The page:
Be careful how you respond to the public announcements about who is the anticipated victor and who is the underdog.
Thomas Dewey, Governor of New York, was the leading Republican candidate for President of the United States in 1948. He had lots of notoriety, money, and prestige. Right up until the last minute is was clear to everyone that he was going to beat Truman, who had succeeded to the presidency upon the death of Franklin D. Roosevelt.
On the night of the election, when American went to bed, it was a done deal in most peoples’ minds. The Chicago Daily Tribune took a chance and declared Dewey the winner, only to wake up the next day to discover that Truman had won! The underdog had come through at the last minute, and the Trib had egg all over its face.
Underdog appears to be a word that emerged in American English in the 1880’s without much of a history. It means exactly what it says: in a dog fight, there is an overdog and and underdog. The overdog is more powerful and has a reputation which leads one to believe it will win in a dog fight. The underdog, on the other hand, is not as flashy and does not flex its muscles in public quite as much. In all likelihood, the underdog will be beaten unmercifully.
But there are miracles, and then there are human events that defy public opinion. Dewey’s defeat by Truman turned out to be magical, and Truman went on to be a celebrated President, bringing the US through the end of World War II with strength and dignity. Scorned at the time as a simple haberdasher from Missouri, he has become a highly-regarded President whose ability to relate to the public may have been his greatest asset. His commentary “The Buck Stops Here”, in reference to the fact that blame and power reside in the desk of the President is a statement of how Truman saw his role.
In today’s world the underdog term is a popular reference to folks in an election battle, a sports team not doing very well in its season, or the middle or lower class in the economic war surrounding us. In each case, it is popularly understood that the team designated as the underdog will lose…and that the more powerful overdog (a term seldom heard) will triumph. The bully will defeat the victim. The more financially supported candidate will smother the poorer underdog.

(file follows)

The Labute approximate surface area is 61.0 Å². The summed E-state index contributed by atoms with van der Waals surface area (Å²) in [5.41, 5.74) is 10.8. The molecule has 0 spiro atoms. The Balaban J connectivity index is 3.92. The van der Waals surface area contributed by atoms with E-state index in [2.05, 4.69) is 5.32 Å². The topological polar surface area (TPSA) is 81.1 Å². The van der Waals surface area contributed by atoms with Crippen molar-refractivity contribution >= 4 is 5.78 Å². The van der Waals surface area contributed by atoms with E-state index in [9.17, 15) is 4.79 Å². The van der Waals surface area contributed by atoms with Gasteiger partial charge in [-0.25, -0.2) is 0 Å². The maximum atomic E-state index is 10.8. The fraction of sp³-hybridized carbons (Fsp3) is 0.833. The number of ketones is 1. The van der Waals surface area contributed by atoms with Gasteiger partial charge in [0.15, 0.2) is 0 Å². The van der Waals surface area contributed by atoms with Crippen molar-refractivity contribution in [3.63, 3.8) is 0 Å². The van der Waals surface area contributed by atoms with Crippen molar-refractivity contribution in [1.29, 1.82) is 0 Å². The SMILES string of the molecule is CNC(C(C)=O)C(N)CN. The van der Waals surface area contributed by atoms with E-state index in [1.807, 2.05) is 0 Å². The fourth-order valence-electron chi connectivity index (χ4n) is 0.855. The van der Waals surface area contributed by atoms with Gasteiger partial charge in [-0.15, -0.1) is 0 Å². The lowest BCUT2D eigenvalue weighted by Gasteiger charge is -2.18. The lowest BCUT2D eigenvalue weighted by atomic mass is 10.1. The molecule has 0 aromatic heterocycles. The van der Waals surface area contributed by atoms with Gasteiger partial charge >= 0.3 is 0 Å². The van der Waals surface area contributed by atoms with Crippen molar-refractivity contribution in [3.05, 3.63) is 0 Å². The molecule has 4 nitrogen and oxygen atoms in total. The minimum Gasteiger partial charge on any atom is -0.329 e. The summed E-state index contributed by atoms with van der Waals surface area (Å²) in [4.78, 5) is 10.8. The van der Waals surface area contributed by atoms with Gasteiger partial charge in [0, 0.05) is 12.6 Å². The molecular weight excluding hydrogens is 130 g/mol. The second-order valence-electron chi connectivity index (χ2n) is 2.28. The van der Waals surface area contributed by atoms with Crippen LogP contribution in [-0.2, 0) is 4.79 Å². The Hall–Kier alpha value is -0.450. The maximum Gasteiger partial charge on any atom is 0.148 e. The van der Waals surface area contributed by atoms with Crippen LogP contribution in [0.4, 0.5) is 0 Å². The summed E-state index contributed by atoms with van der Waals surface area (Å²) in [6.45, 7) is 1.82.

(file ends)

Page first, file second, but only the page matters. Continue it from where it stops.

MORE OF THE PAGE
It’s not always that way, and when it happens that the underdog wins, there is great celebration by people who tend to support the underdog in all kinds of situations. In the recent gubernatorial campaign in Rhode Island, the third party candidate, Robert Healey, garnered nearly 1/3 of the votes, having spent only $36 on his campaign. The other two candidates, Gina Raimundo (who won) and Clay Pell spent millions of dollars on their campaigns, with Pell being seen as the underdog, and Healey as the under-underdog. With his successful accumulation of votes, it was clear that Healey had made a statement about the way feisty Rhode Islanders value the expenditure of big money to win elections. Neither the underdog nor the under-underdog won the election, but the message was profound.
Image Credit: Dan Miller